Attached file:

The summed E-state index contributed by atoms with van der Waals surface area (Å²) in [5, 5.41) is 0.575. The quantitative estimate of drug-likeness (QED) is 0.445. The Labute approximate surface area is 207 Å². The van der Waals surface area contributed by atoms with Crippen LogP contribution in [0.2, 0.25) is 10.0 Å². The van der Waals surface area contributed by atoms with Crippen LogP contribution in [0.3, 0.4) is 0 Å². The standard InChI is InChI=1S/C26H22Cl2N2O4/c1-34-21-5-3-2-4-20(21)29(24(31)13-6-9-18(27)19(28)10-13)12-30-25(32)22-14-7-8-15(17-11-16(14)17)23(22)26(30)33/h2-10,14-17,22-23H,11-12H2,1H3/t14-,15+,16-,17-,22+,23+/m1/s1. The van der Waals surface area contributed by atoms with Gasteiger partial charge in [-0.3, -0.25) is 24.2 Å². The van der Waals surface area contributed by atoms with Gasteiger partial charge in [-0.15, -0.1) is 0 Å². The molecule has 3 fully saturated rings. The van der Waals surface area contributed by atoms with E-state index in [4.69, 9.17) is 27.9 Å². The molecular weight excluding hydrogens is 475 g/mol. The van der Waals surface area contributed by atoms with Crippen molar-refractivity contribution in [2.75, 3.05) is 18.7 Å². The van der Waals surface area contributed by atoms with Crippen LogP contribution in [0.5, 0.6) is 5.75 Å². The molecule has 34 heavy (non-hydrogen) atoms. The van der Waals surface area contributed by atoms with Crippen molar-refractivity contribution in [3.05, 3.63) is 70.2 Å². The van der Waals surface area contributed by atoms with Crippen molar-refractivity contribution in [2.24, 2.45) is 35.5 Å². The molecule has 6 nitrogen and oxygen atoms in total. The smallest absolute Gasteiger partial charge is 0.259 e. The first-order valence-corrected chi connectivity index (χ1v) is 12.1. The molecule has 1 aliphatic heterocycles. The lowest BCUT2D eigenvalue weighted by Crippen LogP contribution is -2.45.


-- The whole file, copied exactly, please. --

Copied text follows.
The summed E-state index contributed by atoms with van der Waals surface area (Å²) in [5, 5.41) is 0.575. The quantitative estimate of drug-likeness (QED) is 0.445. The Labute approximate surface area is 207 Å². The van der Waals surface area contributed by atoms with Crippen LogP contribution in [0.2, 0.25) is 10.0 Å². The van der Waals surface area contributed by atoms with Crippen LogP contribution in [0.3, 0.4) is 0 Å². The standard InChI is InChI=1S/C26H22Cl2N2O4/c1-34-21-5-3-2-4-20(21)29(24(31)13-6-9-18(27)19(28)10-13)12-30-25(32)22-14-7-8-15(17-11-16(14)17)23(22)26(30)33/h2-10,14-17,22-23H,11-12H2,1H3/t14-,15+,16-,17-,22+,23+/m1/s1. The van der Waals surface area contributed by atoms with Gasteiger partial charge in [-0.3, -0.25) is 24.2 Å². The van der Waals surface area contributed by atoms with Gasteiger partial charge in [-0.15, -0.1) is 0 Å². The molecule has 3 fully saturated rings. The van der Waals surface area contributed by atoms with E-state index in [4.69, 9.17) is 27.9 Å². The molecular weight excluding hydrogens is 475 g/mol. The van der Waals surface area contributed by atoms with Crippen molar-refractivity contribution in [2.75, 3.05) is 18.7 Å². The van der Waals surface area contributed by atoms with Crippen LogP contribution in [0.5, 0.6) is 5.75 Å². The molecule has 34 heavy (non-hydrogen) atoms. The van der Waals surface area contributed by atoms with Crippen molar-refractivity contribution in [3.05, 3.63) is 70.2 Å². The van der Waals surface area contributed by atoms with Crippen molar-refractivity contribution in [2.24, 2.45) is 35.5 Å². The molecule has 6 nitrogen and oxygen atoms in total. The smallest absolute Gasteiger partial charge is 0.259 e. The first-order valence-corrected chi connectivity index (χ1v) is 12.1. The molecule has 1 aliphatic heterocycles. The lowest BCUT2D eigenvalue weighted by Crippen LogP contribution is -2.45.